But…enough about baptism! I know you’re all waiting to learn who the Saint of the Year is. Lindsay, may I have the envelope please…..? [Drumroll]

This year’s Saint of the Year is….every single one of you!

  • The 2009 Vestry who took a huge risk and said sure, we’ll spend all our savings and we’ll let you try any crazy stuff you want. You’re the saints who stand here beside me, beside us.
  • Those of you who came last week or this week for the very first time, when walking through the doors of an unfamiliar church can be a daunting task. We hope you’ll stand here beside us.
  • The children being baptized on this day: Marion, Lucia, Matilda, Theo, Clara, Jane, and Eleanor. Stand here beside us.
  • Their parents and godparents who stand with them and behind them. Stand here beside us.
  • All the people who have shown up week after week for a whole month or a year or a decade or half a century to pray and share blessed and broken bread, stand here beside us.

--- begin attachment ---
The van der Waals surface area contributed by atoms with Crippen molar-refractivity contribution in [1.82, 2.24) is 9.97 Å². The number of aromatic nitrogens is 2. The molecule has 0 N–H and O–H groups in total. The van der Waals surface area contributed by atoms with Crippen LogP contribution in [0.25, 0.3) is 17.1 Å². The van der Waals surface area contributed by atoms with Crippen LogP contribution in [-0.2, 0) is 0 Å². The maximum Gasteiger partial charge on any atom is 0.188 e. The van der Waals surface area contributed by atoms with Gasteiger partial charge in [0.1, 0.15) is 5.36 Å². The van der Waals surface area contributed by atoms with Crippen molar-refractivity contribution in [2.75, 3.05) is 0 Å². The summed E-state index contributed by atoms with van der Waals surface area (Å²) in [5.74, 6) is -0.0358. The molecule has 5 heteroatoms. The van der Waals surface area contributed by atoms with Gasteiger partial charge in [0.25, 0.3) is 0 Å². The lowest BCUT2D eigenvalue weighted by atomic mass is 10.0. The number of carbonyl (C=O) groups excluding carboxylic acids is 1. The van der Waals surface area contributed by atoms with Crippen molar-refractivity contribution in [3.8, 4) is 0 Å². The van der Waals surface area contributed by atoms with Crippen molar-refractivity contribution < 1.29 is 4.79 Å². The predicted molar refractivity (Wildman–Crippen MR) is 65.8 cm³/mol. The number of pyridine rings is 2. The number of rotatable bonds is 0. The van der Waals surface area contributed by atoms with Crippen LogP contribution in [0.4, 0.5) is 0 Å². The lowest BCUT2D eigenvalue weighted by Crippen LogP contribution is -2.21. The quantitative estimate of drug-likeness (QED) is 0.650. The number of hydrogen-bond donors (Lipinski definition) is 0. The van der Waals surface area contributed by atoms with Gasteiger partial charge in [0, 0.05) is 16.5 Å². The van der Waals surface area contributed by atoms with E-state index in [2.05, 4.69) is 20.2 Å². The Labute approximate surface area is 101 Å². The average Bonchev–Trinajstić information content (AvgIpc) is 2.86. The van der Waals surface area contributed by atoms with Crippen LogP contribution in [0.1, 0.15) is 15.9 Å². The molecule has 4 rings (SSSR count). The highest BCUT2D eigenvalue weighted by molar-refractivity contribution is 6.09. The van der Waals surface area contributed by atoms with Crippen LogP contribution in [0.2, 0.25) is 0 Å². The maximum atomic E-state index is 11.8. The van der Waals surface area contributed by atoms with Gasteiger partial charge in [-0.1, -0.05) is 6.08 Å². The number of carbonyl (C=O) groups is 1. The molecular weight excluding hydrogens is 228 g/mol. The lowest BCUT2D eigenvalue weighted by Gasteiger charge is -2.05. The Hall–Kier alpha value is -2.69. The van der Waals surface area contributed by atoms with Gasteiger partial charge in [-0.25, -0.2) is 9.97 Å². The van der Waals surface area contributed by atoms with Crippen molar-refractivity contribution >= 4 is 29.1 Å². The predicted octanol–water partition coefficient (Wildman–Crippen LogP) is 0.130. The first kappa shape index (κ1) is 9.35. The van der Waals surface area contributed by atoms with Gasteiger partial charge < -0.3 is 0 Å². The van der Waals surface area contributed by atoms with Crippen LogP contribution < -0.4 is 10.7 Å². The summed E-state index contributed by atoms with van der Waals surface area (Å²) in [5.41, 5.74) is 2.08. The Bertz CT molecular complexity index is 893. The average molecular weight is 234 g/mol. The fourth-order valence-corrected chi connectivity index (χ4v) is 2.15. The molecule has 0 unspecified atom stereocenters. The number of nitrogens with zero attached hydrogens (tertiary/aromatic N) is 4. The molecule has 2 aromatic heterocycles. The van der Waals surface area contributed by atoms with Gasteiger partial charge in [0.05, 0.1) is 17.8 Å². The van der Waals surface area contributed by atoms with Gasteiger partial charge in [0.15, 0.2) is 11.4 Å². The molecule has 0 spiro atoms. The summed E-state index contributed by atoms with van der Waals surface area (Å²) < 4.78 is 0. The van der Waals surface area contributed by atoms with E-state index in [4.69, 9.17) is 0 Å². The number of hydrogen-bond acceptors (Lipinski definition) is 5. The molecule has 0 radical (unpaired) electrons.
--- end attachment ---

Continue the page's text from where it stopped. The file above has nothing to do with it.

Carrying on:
• All of you who make all of this possible by offering your time and your treasure, you who have filled out pledge cards already and you who will fill out pledge cards this morning, stand here beside us.
  • The altar guild, ushers, readers, Eucharistic ministers, prayer-sayers, Coffee-makers, bread bakers, clay shapers, tambourine shakers, and all those whose presence and work is part of our worship each Sunday, stand here beside us.
  • The choir and musicians and our astoundingly talented leader, Ben, stand here beside us.
  • The piano students, artists, music teachers, therapists, dancers, stilt-walkers, preschoolers, fiddlers, pickers, yoga practitioners, saxophonists and cellists who grace our building with their presence, stand here beside us.
  • Those who teach Sunday school and those who learn, those who help out and those who hang out, nursery moms, dads, kids, and staff, stand here beside us.